Close to 100 people will be involved in creating a traditional Inuit village on the outskirts of Iglulik over the next few weeks.
The project, arranged by the hamlet with funding assistance from the Government of Nunavut and the Qikiqtani Inuit Association, will have cultural and economic development components.
The site – located at Iglulik Point, a few kilometres from the community – will feature several iglus, some of which will have multiple domes for various rooms. The largest iglu will serve as a hotel for business travellers to Iglulik. It will be a place where guests can see cultural performers, said Merlyn Recinos, Iglulik’s economic development officer.
“Kids are going to learn to throat sing and drum dance so we regain that knowledge and those traditions. It’s going to be used to showcase our culture and traditions to people who want to be part of it,” Recinos said. “It all goes back to our traditional sustainable livelihood, which is the hunting, the fishing, the arts. We want to create an economy out of it… selling the fish, selling the country food and also creating employment for people to build iglus and make kudliks to be used within the iglu hotel.”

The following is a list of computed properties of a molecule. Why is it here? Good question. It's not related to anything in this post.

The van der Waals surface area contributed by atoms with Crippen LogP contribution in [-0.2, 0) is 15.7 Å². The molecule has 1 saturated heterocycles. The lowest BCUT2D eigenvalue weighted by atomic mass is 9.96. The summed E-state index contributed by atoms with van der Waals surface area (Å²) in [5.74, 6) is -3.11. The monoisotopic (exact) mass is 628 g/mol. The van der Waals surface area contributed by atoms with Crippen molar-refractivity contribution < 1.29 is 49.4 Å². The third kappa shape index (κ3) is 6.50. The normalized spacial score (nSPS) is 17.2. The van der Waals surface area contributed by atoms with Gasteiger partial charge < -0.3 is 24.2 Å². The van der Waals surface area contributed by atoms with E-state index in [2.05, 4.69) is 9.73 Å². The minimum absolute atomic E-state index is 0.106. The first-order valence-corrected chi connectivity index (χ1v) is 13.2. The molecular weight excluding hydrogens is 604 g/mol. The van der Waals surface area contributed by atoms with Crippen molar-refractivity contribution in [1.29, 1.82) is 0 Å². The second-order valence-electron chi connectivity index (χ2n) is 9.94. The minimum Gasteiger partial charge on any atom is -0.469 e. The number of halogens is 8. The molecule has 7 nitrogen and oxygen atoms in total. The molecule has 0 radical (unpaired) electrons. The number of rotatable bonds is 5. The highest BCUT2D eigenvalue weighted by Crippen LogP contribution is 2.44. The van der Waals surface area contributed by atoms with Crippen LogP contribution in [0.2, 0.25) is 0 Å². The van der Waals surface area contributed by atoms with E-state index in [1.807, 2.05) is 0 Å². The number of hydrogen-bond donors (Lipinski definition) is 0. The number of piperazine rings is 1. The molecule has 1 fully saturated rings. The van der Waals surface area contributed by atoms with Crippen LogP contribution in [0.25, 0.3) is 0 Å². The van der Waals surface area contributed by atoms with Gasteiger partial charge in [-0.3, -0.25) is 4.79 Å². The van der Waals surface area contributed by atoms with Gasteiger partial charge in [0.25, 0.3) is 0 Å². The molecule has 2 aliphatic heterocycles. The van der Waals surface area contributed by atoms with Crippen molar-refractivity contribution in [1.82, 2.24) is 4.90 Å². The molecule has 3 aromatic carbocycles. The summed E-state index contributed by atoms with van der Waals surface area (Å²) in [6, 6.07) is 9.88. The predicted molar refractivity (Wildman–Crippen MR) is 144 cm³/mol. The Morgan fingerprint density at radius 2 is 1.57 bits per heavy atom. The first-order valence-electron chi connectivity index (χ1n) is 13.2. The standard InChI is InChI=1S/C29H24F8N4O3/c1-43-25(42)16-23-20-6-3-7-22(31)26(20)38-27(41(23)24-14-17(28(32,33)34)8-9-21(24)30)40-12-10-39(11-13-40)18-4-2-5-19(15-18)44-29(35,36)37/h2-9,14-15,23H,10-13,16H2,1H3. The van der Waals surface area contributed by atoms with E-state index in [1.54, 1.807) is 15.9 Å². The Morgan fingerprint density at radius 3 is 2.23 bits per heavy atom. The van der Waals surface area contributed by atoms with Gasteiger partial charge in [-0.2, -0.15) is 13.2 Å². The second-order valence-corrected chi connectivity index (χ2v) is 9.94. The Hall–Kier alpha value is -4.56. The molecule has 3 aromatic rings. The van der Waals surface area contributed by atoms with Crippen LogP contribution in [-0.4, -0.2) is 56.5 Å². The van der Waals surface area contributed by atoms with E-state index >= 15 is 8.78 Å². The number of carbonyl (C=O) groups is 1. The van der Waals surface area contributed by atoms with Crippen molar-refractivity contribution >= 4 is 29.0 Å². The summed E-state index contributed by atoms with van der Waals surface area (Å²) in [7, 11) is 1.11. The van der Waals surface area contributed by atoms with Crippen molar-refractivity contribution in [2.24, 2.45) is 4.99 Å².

At the end of March, the community will celebrate the accomplishment with various events at the site such as dog-sledding, sliding and various performances.